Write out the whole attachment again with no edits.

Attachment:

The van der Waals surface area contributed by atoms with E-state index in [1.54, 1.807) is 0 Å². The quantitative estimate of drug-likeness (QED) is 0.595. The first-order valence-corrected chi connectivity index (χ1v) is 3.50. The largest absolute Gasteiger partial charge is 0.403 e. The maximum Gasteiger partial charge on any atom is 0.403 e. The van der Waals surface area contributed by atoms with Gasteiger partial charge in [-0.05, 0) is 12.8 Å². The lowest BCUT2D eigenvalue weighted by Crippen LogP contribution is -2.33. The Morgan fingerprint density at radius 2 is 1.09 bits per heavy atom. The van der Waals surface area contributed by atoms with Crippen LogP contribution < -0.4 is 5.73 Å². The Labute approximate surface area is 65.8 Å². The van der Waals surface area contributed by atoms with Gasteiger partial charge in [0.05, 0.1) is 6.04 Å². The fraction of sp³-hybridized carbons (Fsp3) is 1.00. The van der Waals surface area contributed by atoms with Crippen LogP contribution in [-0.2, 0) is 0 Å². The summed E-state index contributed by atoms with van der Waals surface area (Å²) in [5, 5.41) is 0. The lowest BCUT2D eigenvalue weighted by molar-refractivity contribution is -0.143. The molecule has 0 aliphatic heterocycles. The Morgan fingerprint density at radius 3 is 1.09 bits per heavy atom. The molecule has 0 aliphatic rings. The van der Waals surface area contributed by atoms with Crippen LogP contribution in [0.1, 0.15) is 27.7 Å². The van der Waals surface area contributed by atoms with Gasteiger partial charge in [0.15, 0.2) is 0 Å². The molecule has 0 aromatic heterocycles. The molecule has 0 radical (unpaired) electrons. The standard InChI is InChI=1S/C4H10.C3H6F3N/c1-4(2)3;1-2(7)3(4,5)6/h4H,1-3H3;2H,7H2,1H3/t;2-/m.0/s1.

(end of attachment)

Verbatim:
The van der Waals surface area contributed by atoms with E-state index in [1.54, 1.807) is 0 Å². The quantitative estimate of drug-likeness (QED) is 0.595. The first-order valence-corrected chi connectivity index (χ1v) is 3.50. The largest absolute Gasteiger partial charge is 0.403 e. The maximum Gasteiger partial charge on any atom is 0.403 e. The van der Waals surface area contributed by atoms with Gasteiger partial charge in [-0.05, 0) is 12.8 Å². The lowest BCUT2D eigenvalue weighted by Crippen LogP contribution is -2.33. The Morgan fingerprint density at radius 2 is 1.09 bits per heavy atom. The van der Waals surface area contributed by atoms with Crippen LogP contribution < -0.4 is 5.73 Å². The Labute approximate surface area is 65.8 Å². The van der Waals surface area contributed by atoms with Gasteiger partial charge in [0.05, 0.1) is 6.04 Å². The fraction of sp³-hybridized carbons (Fsp3) is 1.00. The van der Waals surface area contributed by atoms with Crippen LogP contribution in [-0.2, 0) is 0 Å². The summed E-state index contributed by atoms with van der Waals surface area (Å²) in [5, 5.41) is 0. The lowest BCUT2D eigenvalue weighted by molar-refractivity contribution is -0.143. The molecule has 0 aliphatic heterocycles. The Morgan fingerprint density at radius 3 is 1.09 bits per heavy atom. The molecule has 0 aliphatic rings. The van der Waals surface area contributed by atoms with Crippen LogP contribution in [0.1, 0.15) is 27.7 Å². The van der Waals surface area contributed by atoms with Gasteiger partial charge in [0.15, 0.2) is 0 Å². The molecule has 0 aromatic heterocycles. The molecule has 0 radical (unpaired) electrons. The standard InChI is InChI=1S/C4H10.C3H6F3N/c1-4(2)3;1-2(7)3(4,5)6/h4H,1-3H3;2H,7H2,1H3/t;2-/m.0/s1.